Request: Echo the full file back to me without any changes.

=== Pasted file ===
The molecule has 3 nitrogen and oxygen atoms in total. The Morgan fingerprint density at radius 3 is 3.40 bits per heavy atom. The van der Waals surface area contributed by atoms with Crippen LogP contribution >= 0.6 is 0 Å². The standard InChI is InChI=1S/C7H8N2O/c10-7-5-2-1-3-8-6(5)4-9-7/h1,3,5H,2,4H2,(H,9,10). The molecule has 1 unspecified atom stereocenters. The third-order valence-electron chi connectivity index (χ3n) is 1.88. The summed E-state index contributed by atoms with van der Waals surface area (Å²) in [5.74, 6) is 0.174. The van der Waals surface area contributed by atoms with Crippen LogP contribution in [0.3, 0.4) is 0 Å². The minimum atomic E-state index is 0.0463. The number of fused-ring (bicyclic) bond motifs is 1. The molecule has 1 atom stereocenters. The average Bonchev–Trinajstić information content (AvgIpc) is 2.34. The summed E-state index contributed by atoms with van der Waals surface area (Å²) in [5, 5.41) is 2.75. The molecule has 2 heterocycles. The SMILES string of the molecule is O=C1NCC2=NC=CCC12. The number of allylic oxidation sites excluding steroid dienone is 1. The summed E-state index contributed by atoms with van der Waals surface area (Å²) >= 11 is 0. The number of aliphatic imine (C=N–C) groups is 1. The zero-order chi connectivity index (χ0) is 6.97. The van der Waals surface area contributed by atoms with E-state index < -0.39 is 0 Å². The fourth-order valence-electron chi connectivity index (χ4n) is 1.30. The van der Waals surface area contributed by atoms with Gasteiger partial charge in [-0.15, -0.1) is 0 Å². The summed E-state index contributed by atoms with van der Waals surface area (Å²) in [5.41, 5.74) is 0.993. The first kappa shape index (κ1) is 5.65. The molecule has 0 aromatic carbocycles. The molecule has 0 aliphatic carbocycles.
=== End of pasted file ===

The molecule has 3 nitrogen and oxygen atoms in total. The Morgan fingerprint density at radius 3 is 3.40 bits per heavy atom. The van der Waals surface area contributed by atoms with Crippen LogP contribution >= 0.6 is 0 Å². The standard InChI is InChI=1S/C7H8N2O/c10-7-5-2-1-3-8-6(5)4-9-7/h1,3,5H,2,4H2,(H,9,10). The molecule has 1 unspecified atom stereocenters. The third-order valence-electron chi connectivity index (χ3n) is 1.88. The summed E-state index contributed by atoms with van der Waals surface area (Å²) in [5.74, 6) is 0.174. The van der Waals surface area contributed by atoms with Crippen LogP contribution in [0.3, 0.4) is 0 Å². The minimum atomic E-state index is 0.0463. The number of fused-ring (bicyclic) bond motifs is 1. The molecule has 1 atom stereocenters. The average Bonchev–Trinajstić information content (AvgIpc) is 2.34. The summed E-state index contributed by atoms with van der Waals surface area (Å²) in [5, 5.41) is 2.75. The molecule has 2 heterocycles. The SMILES string of the molecule is O=C1NCC2=NC=CCC12. The number of allylic oxidation sites excluding steroid dienone is 1. The summed E-state index contributed by atoms with van der Waals surface area (Å²) >= 11 is 0. The number of aliphatic imine (C=N–C) groups is 1. The zero-order chi connectivity index (χ0) is 6.97. The van der Waals surface area contributed by atoms with E-state index < -0.39 is 0 Å². The fourth-order valence-electron chi connectivity index (χ4n) is 1.30. The van der Waals surface area contributed by atoms with Gasteiger partial charge in [-0.15, -0.1) is 0 Å². The summed E-state index contributed by atoms with van der Waals surface area (Å²) in [5.41, 5.74) is 0.993. The first kappa shape index (κ1) is 5.65. The molecule has 0 aromatic carbocycles. The molecule has 0 aliphatic carbocycles.